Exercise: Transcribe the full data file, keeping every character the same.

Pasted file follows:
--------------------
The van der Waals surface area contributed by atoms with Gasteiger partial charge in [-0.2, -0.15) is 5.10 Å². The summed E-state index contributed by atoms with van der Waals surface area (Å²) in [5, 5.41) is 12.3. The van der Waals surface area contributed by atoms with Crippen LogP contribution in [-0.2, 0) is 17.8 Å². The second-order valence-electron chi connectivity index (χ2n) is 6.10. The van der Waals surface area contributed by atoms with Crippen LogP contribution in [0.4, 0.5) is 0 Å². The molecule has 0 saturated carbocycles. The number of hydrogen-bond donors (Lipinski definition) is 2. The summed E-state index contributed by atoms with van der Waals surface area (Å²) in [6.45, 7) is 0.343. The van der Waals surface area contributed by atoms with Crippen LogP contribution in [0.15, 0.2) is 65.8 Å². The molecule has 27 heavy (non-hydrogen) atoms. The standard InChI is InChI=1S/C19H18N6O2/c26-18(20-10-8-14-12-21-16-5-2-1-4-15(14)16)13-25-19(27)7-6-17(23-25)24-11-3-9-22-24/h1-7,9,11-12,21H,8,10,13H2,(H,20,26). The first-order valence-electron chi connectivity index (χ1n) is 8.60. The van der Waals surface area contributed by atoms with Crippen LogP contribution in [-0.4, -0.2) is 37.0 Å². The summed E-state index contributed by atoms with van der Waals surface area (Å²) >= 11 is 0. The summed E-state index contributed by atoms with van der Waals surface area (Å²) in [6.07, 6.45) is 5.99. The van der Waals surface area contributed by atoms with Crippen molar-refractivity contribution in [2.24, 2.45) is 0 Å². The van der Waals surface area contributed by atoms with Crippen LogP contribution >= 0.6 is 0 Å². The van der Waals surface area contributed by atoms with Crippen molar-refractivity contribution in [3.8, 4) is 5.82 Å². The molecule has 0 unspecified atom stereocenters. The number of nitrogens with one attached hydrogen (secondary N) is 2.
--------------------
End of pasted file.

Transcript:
The van der Waals surface area contributed by atoms with Gasteiger partial charge in [-0.2, -0.15) is 5.10 Å². The summed E-state index contributed by atoms with van der Waals surface area (Å²) in [5, 5.41) is 12.3. The van der Waals surface area contributed by atoms with Crippen LogP contribution in [-0.2, 0) is 17.8 Å². The second-order valence-electron chi connectivity index (χ2n) is 6.10. The van der Waals surface area contributed by atoms with Crippen LogP contribution in [0.4, 0.5) is 0 Å². The molecule has 0 saturated carbocycles. The number of hydrogen-bond donors (Lipinski definition) is 2. The summed E-state index contributed by atoms with van der Waals surface area (Å²) in [6.45, 7) is 0.343. The van der Waals surface area contributed by atoms with Crippen LogP contribution in [0.15, 0.2) is 65.8 Å². The molecule has 27 heavy (non-hydrogen) atoms. The standard InChI is InChI=1S/C19H18N6O2/c26-18(20-10-8-14-12-21-16-5-2-1-4-15(14)16)13-25-19(27)7-6-17(23-25)24-11-3-9-22-24/h1-7,9,11-12,21H,8,10,13H2,(H,20,26). The first-order valence-electron chi connectivity index (χ1n) is 8.60. The van der Waals surface area contributed by atoms with Crippen LogP contribution in [-0.4, -0.2) is 37.0 Å². The summed E-state index contributed by atoms with van der Waals surface area (Å²) >= 11 is 0. The summed E-state index contributed by atoms with van der Waals surface area (Å²) in [6.07, 6.45) is 5.99. The van der Waals surface area contributed by atoms with Crippen molar-refractivity contribution in [2.24, 2.45) is 0 Å². The van der Waals surface area contributed by atoms with Crippen LogP contribution >= 0.6 is 0 Å². The van der Waals surface area contributed by atoms with Crippen molar-refractivity contribution in [3.8, 4) is 5.82 Å². The molecule has 0 unspecified atom stereocenters. The number of nitrogens with one attached hydrogen (secondary N) is 2.